A Better Back to School Kit

Alas it's time to put away the beach chair and flip-flops and get back to class. This school year, don't just stock up on paper, pens, and notebooks, make sure to provide yourself with what you need to stay healthy and promote academic excellence. I call this a back to school kit, but I'm certain everyone can benefit from these helpful tips.

Brain Food
Choosing foods packed with nutrients that fuel the brain helps with concentration and cognition. One particular nutrient is omega-3 fatty acids found mostly in fatty fish like salmon, cod and herring. Omega-3s are a crucial part of the outer membrane of brain cells. Unfortunately, the American diet is loaded with omega- 6s mostly from processed foods and oils such as corn, safflower and cottonseed. Too much of this fat can undermine intelligence. You can also boost alertness, memory and stress resistance by eating foods that contain precursors of brain neurotransmitters. One of them is choline, the fat-like B vitamin found in eggs and lecithin. In addition, foods high in B Vitamins positively impact our mood and mental performance. Some of my favorite "brain foods" include fish, nutritional yeast, avocados, dark leafy greens, walnuts, and pumpkin seeds.

More ZZZZs Please
Resist pulling that all-nighter as sleep is important for academic performance. First, a sleep-deprived person cannot focus optimally and therefore cannot learn efficiently. Second, sleep itself has a role in the consolidation of memory, which is essential for learning new information. Studies have shown that poor sleep hygiene is associated with a lower grade- point average in both high school and college. Both quantity and quality of sleep are important. The amount of sleep you need varies from person-to- person and amongst the different age groups. Teens need 8.5-9.25 hours, school age children 10 to 11 and adults 7-9 hours. Probably the biggest problem is that adolescents need a lot of sleep but their biology is wired to "stay up late" making it difficult when school starts early. One way to tell if you are getting enough is being able to recognize some of the signs of sleep deprivation such as poor memory and concentration, increased appetite, vision problems, poor decision making, diminished motor skills, and mood swings. As a rule of thumb, maintain consistent sleep and wake times and put down all mental activity (ie homework) at least an hour before bed. If sleep is particularly problematic, it is wise to seek professional help.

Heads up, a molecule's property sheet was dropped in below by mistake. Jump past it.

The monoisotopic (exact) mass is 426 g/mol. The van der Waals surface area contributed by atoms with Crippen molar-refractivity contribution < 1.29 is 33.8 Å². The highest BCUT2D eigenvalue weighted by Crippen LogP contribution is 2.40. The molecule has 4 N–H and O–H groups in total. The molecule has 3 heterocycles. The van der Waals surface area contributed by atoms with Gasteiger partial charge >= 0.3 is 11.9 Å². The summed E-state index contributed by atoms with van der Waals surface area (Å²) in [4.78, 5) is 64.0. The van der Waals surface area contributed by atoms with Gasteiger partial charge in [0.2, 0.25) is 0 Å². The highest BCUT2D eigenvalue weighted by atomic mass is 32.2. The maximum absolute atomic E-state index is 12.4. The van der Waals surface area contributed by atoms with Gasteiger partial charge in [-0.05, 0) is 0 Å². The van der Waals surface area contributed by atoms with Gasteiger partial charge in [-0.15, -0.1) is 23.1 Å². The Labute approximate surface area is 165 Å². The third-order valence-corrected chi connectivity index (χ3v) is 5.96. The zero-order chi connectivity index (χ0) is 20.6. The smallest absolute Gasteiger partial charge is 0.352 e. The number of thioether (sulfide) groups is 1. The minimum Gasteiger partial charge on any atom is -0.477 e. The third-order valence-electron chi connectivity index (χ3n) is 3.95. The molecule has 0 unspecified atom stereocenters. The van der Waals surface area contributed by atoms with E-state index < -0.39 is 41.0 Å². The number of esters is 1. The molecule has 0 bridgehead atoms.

Supporting your Adrenal Glands
The adrenal glands sit a top our kidneys and are responsible for producing many different hormones needed during times of stress. When your adrenal glands are taxed by excess stress, we become tired and irritable and have problems sleeping. To prevent this, you want to restrict or eliminate caffeine and alcohol consumption as they increase adrenal hormone output and interfere with normal brain chemistry and sleep cycles. Refined carbohydrates and sugars disrupt our blood sugar and have a negative effect on our adrenals as well. During particularly stressful times, we can use "adaptogens." These are herbs that exert beneficial effects on adrenal function and help to increase energy, and improve mental and physical performance. They include Chinese ginseng (Panax ginseng), Siberian ginseng (Eleutherococcus senticosus), licorice (Glycyrrhiza glabra), ashwaghanda (Withania somnifera), and schisandra (Schisandra chinensis).

The Other Rs (Recreation and Relaxation)
Just because you have classes, term paper deadlines, and final exams, does not mean you shouldn't take the time to do the things you really enjoy and to relax. You need time for personal enjoyment so you can recharge our batteries. It has been shown that people who have leisure activities have a healthier outlook physically, mentally, emotionally, and socially as well as sense of self. Children with extra-curricular activities tend to be more interested in school and have higher grades and intellectual skills. Relaxation helps improve our capacity to think clearly, focus, and manage stress, which are all particularly useful for students. Although yoga and meditation are great forms of relaxation, they can take a lot of effort for some of us. Some simpler relaxing ways include taking a bath, sitting quietly, walking, and journaling. For best results, you should try to have a daily and consistent practice. It does not have to be long either as even 15 minutes a day can produce good benefits.